In flight emergencies and when to land the plane

    NextPrevious

    In flight emergencies and when to land the plane

    You are on a flight, halfway across the Atlantic Ocean at the start of a much needed vacation, binge watching that new show everyone has been talking about but you’ve never had time to see.  Suddenly, the screen freezes and an overhead announcement interrupts your zen-like, screen-induced partial stupor.  “Is there a doctor on board?”

    The most common ‘emergency’ encountered during commercial flights is thought to be syncope and near-syncope (there are no formal rules about reporting).  This is usually due to some combination of decreased cabin pressure, increased insensible losses (lower oxygen pressure resulting in hyperventilation) and dehydration.  Usually elevating the legs and increasing PO hydration will improve symptoms.

    But what if there is a passenger who is truly, seriously ill?

    Unplanned landings have been estimated to cost up to $900,000.  Plus, it can be dangerous to divert from the flight plan and will likely cause scheduling nightmares for sometimes up to 100s of other passengers.  It is a really big deal.  The decision to make an unscheduled emergency landing should not be taken lightly, and ultimately belongs to the pilot of the aircraft.

    Nonetheless, the pilot may ask for your recommendation as a physician.  The following list (taken directly from the reference below), while not complete, is generally agreed upon by most entities to be justification for an emergency landing:

    1. Chest pain, shortness of breath, or severe abdominal pain that does not improve with use of the recommended initial interventions
    2. Cardiac arrest
    3. Concern for acute coronary syndrome
    4. Severe dyspnea
    5. Persistent unresponsiveness
    6. Stroke
    7. Refractory seizure
    8. Severe agitation

    References, including more on how to approach specific emergencies and some legal info:

    https://pulmccm.org/review-articles/in-flight-medical-events-emergencies-part-1/

    https://pulmccm.org/review-articles/in-flight-medical-events-emergencies-part-2/

    Martin-Gill C, Doyle TJ, Yealy DM. In-Flight Medical Emergencies: A Review. JAMA. 2018;320(24):2580–2590. doi:10.1001/jama.2018.19842

    • Welcome! This is the website for the Mount Sinai Emergency Ultrasound Division. It serves as an information resource for residents, fellows, medical students and others seeking information about point-of-care ultrasound. There is a lot ofRead more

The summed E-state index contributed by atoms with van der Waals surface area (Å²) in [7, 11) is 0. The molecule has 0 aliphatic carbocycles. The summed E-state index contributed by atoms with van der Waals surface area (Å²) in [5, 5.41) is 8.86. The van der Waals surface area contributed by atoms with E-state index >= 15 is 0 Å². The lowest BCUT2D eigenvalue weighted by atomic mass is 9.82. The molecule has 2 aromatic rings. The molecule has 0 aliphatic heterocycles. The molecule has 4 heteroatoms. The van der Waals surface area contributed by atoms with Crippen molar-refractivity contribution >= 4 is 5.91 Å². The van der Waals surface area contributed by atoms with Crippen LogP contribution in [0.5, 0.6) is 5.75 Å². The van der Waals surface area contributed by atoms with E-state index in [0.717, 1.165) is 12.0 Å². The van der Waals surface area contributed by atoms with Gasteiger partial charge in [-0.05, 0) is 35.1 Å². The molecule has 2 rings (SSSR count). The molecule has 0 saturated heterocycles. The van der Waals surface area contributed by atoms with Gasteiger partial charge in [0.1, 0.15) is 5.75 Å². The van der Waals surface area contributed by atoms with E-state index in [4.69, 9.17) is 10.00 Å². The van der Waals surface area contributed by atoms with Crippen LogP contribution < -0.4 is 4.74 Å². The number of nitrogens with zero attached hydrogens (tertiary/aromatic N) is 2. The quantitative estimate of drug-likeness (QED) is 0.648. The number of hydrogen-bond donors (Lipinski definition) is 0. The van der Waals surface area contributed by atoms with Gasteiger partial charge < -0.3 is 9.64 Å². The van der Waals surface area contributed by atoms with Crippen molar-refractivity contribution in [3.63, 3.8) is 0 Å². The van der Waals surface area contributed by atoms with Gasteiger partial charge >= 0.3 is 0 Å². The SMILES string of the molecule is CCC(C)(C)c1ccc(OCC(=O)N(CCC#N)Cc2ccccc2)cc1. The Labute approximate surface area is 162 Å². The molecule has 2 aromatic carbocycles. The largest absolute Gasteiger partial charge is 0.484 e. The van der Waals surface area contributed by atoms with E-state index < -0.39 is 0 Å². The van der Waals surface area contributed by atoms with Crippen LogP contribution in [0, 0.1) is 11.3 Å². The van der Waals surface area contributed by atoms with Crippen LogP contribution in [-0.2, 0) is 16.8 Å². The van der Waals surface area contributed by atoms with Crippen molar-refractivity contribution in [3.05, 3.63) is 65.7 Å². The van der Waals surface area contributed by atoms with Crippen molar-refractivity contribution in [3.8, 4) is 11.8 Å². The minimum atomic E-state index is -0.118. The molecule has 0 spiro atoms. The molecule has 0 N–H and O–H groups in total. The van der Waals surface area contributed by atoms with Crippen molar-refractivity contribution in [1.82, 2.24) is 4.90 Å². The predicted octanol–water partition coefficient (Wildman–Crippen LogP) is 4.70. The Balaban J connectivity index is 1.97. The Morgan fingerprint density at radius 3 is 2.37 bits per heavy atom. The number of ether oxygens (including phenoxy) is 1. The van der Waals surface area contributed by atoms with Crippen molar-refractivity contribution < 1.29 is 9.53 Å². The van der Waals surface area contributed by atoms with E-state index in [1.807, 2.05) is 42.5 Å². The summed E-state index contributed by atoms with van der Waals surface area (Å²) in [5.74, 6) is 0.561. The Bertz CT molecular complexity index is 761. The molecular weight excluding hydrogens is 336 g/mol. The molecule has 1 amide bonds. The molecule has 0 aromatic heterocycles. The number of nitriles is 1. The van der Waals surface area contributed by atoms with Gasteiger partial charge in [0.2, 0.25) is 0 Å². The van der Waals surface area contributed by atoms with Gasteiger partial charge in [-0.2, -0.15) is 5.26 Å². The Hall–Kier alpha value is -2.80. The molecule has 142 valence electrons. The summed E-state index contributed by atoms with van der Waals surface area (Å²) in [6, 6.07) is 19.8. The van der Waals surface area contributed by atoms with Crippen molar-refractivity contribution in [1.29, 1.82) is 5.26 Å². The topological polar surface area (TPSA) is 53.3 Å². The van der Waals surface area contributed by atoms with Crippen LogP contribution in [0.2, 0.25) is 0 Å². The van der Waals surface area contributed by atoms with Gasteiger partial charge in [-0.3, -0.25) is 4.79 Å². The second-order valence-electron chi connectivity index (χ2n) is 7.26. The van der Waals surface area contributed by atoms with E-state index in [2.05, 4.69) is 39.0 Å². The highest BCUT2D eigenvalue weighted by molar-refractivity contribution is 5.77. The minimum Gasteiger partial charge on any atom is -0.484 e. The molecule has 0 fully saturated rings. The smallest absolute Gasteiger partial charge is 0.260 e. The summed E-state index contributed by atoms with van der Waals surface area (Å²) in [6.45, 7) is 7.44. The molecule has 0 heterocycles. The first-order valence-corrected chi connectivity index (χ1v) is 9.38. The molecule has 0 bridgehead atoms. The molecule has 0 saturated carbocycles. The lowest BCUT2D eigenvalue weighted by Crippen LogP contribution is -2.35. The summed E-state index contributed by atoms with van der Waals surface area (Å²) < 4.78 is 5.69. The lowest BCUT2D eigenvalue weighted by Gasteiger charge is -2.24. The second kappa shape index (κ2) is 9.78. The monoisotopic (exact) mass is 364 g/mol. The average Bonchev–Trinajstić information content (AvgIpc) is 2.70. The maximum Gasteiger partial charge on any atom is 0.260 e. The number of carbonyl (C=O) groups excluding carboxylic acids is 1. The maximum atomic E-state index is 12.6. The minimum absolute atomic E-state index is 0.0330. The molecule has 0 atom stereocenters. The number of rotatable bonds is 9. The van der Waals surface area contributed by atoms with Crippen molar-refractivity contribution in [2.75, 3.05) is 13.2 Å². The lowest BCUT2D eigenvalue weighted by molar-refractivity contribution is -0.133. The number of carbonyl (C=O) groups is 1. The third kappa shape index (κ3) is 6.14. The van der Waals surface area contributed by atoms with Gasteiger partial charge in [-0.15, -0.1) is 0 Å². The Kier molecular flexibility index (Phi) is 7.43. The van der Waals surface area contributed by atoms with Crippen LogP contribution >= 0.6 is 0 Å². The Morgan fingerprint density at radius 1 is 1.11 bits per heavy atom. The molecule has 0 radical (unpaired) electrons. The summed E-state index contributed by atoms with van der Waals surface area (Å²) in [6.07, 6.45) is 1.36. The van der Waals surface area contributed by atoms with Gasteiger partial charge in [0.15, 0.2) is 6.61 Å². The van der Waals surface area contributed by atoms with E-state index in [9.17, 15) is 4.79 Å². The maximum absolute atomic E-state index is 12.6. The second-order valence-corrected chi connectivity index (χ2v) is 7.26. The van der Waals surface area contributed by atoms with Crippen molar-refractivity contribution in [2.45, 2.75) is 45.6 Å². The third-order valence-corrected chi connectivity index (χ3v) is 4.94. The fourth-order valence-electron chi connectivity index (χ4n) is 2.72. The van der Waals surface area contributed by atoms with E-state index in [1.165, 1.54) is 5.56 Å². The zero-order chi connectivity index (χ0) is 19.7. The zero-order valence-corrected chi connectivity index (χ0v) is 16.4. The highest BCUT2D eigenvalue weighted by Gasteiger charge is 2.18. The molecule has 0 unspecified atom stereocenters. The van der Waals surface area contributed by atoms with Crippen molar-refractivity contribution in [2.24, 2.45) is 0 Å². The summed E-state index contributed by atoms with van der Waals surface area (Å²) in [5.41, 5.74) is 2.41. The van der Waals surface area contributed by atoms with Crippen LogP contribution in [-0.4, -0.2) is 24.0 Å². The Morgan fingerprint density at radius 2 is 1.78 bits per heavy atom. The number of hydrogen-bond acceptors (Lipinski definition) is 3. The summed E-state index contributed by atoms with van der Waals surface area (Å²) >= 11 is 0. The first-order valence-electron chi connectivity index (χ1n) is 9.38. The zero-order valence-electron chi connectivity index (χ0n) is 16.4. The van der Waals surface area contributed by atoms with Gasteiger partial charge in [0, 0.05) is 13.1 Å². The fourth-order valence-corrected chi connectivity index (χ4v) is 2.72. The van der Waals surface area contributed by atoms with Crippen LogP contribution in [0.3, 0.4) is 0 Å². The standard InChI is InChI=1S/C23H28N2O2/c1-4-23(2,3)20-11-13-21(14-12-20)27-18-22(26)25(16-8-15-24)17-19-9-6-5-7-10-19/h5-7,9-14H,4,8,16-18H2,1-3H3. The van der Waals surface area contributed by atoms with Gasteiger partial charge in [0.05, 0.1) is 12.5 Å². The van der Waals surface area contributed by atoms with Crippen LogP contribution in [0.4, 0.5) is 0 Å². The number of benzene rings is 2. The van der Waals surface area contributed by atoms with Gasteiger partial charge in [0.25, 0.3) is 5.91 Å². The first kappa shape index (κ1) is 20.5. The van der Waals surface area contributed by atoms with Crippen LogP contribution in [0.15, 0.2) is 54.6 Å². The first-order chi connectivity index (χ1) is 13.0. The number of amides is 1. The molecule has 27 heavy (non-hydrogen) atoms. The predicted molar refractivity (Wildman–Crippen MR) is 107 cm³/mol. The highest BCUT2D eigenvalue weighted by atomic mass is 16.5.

• Slow down your tachycardia (but not really)

      You’re sitting in resus bemoaning the departure of your most beloved attending when suddenly a patient wheels in without warning. The patient looks relatively stable but the triage RN tells you her heart rate wasRead more

    • Otitis externa: use the ear wick!

      Acute otitis externa (AOE) is a common complaint seen in pediatric as well as adult emergency departments. AOE is typically not accompanied by acute otitis media, although concurrent cases are possible. Also called “swimmer’s ear”Read more

    • Reach for the COWS

      Your patient in intake is miserable. Doubled over, complaining of pain everywhere, sweating, ill-appearing but not unstable. He tells you that the last time he used heroin was two nights ago, and he is askingRead more

    • Tis the season, summer edition

      As the late spring rains have begun to fade and the temperature rises mercilessly into the 80s and beyond, summer is finally upon us. And with summer comes a host of diseases for the emergencyRead more

    • Meet the newest member of your team

      We have a new resource in the Sinai ED. Say hello to your friendly ED pharmacist. In the past several years, the ED pharmacy has been centralized in a non-ED location. We all know wellRead more

    • In the spirit of roasts and fire-breathing dragons

      You’re on a lovely amble through the backcountry when suddenly you see smoke rising nearby and catch a whiff of a familiar scent that throws you back to your med school OR days: burning flesh.Read more

    • E-point Septal Separation in the Patient with Congestive Heart Failure

      Perhaps never explained so clearly, Cisewki and Alerhand’s article on EPSS is a wonderful read. Bottom line to remember: EPSS > 7 mm was 87% sensitive and 75% specific at identifying reduced EF (<50%).  This isRead more

    • Lidocaine for cough?

      Whether it’s asthma, a U.R.I., or post nasal drip as the cause, cough is a common enough complaint encountered by emergency physicians everywhere. Of course you must always rule out the dangerous causes of coughRead more

    NextPrevious